Microglia are the resident immune cells of the central nervous system (CNS) and are increasingly recognized as critical players in development, brain homeostasis, and disease pathogenesis. The lifespan, maintenance, proliferation, and turnover of microglia are important factors that regulate microglial behavior and affect their roles in the CNS. However, emerging evidence suggests that microglia are morphologically and phenotypically distinct in different brain areas, at different ages, and during disease. Ongoing research focuses on understanding how microglia acquire specific phenotypes in response to extrinsic cues in the environment and how phenotypes are specified by intrinsic properties of different populations of microglia. With the development of pharmacological and genetic tools that allow the investigation of microglia in vivo, there have been considerable advances in understanding molecular signatures of both homeostatic microglia and those reacting to injury and disease. Here, we review the master gene regulators that define microglia as well as discuss the evidence that microglia are heterogeneous and fall into distinct clusters that display specific intrinsic properties and perform unique tasks in different settings. Taken together, the information presented supports the idea that microglia morphology and transcriptional heterogeneity should be considered when studying the complex nature of microglia and their roles in brain health and disease.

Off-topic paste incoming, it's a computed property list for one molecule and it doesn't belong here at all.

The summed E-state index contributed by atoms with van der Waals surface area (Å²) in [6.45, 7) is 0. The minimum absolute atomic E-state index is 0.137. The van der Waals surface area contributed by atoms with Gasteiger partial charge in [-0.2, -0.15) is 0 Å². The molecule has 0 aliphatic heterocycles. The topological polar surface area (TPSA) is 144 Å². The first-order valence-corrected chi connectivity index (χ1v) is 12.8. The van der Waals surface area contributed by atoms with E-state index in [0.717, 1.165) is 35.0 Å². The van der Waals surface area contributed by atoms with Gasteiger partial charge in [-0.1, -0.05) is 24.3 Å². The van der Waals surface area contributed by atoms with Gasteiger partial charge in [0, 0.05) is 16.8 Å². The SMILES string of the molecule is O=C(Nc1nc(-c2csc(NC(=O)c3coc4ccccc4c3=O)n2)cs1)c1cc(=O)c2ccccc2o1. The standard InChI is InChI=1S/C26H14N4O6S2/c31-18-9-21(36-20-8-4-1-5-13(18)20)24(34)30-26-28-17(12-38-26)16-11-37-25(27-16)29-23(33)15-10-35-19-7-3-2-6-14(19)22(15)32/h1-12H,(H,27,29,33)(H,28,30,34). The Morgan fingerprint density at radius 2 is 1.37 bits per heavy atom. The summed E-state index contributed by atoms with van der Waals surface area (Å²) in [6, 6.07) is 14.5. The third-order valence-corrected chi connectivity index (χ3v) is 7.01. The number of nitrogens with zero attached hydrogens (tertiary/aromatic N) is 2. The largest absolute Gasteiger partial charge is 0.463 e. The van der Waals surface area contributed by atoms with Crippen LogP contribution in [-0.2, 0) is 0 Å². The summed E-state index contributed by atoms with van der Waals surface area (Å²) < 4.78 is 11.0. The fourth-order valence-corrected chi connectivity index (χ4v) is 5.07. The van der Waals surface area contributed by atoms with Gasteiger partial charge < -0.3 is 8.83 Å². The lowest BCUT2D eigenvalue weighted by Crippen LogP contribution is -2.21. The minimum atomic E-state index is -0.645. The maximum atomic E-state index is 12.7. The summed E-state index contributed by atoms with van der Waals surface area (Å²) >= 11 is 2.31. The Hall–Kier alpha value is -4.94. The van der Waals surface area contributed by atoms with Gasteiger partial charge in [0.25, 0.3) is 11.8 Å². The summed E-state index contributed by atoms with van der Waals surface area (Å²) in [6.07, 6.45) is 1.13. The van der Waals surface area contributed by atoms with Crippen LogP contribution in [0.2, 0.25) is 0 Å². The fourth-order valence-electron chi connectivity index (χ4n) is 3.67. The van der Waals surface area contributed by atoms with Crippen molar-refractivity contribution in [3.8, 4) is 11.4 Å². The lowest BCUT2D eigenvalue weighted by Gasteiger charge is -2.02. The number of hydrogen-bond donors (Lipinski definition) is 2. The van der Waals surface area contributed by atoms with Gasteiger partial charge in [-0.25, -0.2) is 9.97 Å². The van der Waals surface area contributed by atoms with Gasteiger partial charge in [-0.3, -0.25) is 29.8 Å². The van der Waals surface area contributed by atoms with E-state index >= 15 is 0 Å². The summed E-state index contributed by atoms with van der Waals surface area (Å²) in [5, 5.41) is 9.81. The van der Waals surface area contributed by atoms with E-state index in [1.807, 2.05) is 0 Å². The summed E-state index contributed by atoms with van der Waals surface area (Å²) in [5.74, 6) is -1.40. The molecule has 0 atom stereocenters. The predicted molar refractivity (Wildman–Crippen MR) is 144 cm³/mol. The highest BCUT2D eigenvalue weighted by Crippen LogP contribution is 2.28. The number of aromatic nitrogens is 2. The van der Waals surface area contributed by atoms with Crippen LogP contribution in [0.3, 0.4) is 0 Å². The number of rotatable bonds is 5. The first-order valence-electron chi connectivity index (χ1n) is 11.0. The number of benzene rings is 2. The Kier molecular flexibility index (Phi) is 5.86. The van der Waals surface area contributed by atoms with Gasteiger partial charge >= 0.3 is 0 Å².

Keywords: depletion; development; heterogeneity; microbiota; microglia; repopulation.
© 2021 Federation of European Neuroscience Societies and John Wiley & Sons Ltd.